I'll spare you the long narrative about how I asked Mr. December to bring an HPT down with him, wherupon he sighed and reminded me that we've been through this before (we have, and the HPT is always negative). How I finally took the test a few days after Mr. D arrived, just for the heck of it, how the test line came up immediately, and how Mr. December excused himself for a moment to scream in another room before coming back, hugging me, and speaking the words I'll never forget:

"We are in so much trouble."

Monday, December 06, 2010

Moving day

I've gone here. See you on the other side!

Monday, September 27, 2010

And so, goodnight.

Periodically I'll have a thought to share, or a story, and something will stop me. Sometimes that "something" is a crying baby or rampaging preschooler, but more frequently it's that it doesn't quite seem right for this blog. My life doesn't seem right for this blog anymore.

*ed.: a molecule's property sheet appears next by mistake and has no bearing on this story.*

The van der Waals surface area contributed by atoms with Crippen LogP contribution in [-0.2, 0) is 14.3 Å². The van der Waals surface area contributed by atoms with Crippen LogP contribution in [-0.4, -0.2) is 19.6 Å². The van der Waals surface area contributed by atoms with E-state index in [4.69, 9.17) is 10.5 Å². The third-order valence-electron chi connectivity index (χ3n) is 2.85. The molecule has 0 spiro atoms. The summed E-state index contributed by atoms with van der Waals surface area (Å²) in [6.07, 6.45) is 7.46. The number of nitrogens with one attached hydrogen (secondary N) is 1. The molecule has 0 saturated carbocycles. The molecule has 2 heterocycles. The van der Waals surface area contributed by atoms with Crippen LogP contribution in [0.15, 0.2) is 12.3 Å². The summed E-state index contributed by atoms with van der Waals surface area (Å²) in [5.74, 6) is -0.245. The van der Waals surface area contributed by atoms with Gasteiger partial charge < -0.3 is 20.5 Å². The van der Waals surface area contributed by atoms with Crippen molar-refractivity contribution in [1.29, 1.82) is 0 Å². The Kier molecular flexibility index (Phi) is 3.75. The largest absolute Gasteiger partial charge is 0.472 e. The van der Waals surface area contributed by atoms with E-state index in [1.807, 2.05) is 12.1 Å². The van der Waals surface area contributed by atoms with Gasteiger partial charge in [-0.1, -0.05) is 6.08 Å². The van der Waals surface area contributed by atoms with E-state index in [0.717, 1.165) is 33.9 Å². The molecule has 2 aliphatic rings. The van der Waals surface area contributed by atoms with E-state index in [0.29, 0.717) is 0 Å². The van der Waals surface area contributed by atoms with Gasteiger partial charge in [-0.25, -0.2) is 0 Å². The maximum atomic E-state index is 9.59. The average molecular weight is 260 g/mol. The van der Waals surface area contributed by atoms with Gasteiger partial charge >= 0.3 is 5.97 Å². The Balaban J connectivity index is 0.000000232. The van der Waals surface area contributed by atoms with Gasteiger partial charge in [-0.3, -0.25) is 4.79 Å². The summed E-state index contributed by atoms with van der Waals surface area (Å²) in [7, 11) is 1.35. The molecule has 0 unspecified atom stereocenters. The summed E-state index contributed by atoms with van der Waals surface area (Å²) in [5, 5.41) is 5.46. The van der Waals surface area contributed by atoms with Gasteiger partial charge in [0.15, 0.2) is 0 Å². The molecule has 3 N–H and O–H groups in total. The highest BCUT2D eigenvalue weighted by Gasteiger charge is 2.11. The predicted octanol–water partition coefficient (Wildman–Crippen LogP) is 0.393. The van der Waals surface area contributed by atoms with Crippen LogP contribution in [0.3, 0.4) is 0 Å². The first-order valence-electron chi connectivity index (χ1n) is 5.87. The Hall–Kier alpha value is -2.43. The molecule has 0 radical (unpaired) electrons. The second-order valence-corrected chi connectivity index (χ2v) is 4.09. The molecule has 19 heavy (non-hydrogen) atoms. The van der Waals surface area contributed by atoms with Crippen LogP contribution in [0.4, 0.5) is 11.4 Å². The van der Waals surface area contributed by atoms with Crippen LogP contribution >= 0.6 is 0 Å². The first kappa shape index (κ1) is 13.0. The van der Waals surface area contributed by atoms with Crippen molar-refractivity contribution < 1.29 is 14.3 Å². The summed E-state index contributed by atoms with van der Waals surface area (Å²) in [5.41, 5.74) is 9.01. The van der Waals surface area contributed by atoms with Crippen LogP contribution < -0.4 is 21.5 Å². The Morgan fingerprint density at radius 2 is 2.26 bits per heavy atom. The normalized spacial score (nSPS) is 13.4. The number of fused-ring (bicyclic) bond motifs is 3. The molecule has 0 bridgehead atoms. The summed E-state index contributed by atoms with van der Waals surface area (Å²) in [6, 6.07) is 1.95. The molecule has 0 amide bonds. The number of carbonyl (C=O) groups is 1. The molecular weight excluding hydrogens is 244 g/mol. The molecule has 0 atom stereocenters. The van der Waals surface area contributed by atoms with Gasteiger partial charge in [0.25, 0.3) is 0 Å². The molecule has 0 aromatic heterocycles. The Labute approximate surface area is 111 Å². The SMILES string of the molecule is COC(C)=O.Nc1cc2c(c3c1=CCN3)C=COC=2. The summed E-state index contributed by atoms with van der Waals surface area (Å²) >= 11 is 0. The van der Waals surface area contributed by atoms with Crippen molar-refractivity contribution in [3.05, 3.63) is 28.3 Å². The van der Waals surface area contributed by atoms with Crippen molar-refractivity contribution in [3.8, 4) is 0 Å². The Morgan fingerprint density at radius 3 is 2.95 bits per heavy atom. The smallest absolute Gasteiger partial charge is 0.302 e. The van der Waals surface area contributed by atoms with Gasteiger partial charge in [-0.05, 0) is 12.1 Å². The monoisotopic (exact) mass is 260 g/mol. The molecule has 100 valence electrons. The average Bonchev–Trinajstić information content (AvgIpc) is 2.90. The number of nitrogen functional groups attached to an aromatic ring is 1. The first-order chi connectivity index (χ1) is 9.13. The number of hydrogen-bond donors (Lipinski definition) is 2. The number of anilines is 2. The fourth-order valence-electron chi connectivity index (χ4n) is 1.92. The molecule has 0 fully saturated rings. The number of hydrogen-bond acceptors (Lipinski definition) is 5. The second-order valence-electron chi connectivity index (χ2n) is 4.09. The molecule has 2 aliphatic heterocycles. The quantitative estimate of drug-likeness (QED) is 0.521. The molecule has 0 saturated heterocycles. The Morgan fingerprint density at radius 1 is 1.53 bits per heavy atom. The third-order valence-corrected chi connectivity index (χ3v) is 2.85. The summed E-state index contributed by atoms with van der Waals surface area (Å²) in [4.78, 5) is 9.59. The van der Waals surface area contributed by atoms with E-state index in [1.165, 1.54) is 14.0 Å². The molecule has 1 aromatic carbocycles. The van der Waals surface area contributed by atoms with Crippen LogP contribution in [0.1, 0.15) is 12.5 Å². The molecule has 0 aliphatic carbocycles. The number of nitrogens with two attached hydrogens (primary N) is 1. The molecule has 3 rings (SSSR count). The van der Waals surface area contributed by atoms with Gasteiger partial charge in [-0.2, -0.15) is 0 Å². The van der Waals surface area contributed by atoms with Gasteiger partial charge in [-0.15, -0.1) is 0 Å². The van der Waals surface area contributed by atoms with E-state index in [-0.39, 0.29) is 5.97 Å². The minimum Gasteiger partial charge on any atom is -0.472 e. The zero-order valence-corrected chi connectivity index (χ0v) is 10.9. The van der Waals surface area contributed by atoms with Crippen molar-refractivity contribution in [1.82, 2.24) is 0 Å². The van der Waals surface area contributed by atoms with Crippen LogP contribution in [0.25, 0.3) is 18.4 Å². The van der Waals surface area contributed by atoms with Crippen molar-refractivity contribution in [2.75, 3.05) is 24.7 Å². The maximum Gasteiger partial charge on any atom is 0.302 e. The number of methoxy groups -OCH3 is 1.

I'd like to be blogging about (in no particular order): craft projects, parenting challenges, what to make for dinner, the in-laws, things my kids say and do, home ownership, gardening, and my determination to own a Bakfiets.

There's nothing else I can do, except begin a new blog for all of those things. This blog will still be here, in case anyone ever wants to read my bitter ramblings through infertility, and I'll begin posting again when we decide to try for a third kid. But for now, I need to start anew.

As soon as I figure out where I'm going, I'll let you know.

And so, goodnight...